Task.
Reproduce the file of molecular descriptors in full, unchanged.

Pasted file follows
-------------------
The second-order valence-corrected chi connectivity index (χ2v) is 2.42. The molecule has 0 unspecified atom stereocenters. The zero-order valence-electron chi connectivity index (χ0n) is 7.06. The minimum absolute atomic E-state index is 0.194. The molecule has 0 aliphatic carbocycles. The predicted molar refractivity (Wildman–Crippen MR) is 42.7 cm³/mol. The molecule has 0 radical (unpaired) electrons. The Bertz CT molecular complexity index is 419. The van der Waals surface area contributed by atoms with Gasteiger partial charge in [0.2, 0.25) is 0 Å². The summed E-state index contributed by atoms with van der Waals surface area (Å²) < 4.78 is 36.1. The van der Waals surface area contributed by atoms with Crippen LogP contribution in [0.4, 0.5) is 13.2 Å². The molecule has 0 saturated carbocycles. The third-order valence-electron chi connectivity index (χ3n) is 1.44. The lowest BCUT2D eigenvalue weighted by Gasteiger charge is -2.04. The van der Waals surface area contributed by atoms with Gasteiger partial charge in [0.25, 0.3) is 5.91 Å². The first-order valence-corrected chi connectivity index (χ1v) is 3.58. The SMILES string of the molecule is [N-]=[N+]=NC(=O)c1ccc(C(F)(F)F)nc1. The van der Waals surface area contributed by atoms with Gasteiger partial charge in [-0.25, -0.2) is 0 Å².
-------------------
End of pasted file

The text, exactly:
The second-order valence-corrected chi connectivity index (χ2v) is 2.42. The molecule has 0 unspecified atom stereocenters. The zero-order valence-electron chi connectivity index (χ0n) is 7.06. The minimum absolute atomic E-state index is 0.194. The molecule has 0 aliphatic carbocycles. The predicted molar refractivity (Wildman–Crippen MR) is 42.7 cm³/mol. The molecule has 0 radical (unpaired) electrons. The Bertz CT molecular complexity index is 419. The van der Waals surface area contributed by atoms with Gasteiger partial charge in [0.2, 0.25) is 0 Å². The summed E-state index contributed by atoms with van der Waals surface area (Å²) < 4.78 is 36.1. The van der Waals surface area contributed by atoms with Crippen LogP contribution in [0.4, 0.5) is 13.2 Å². The molecule has 0 saturated carbocycles. The third-order valence-electron chi connectivity index (χ3n) is 1.44. The lowest BCUT2D eigenvalue weighted by Gasteiger charge is -2.04. The van der Waals surface area contributed by atoms with Gasteiger partial charge in [0.25, 0.3) is 5.91 Å². The first-order valence-corrected chi connectivity index (χ1v) is 3.58. The SMILES string of the molecule is [N-]=[N+]=NC(=O)c1ccc(C(F)(F)F)nc1. The van der Waals surface area contributed by atoms with Gasteiger partial charge in [-0.25, -0.2) is 0 Å².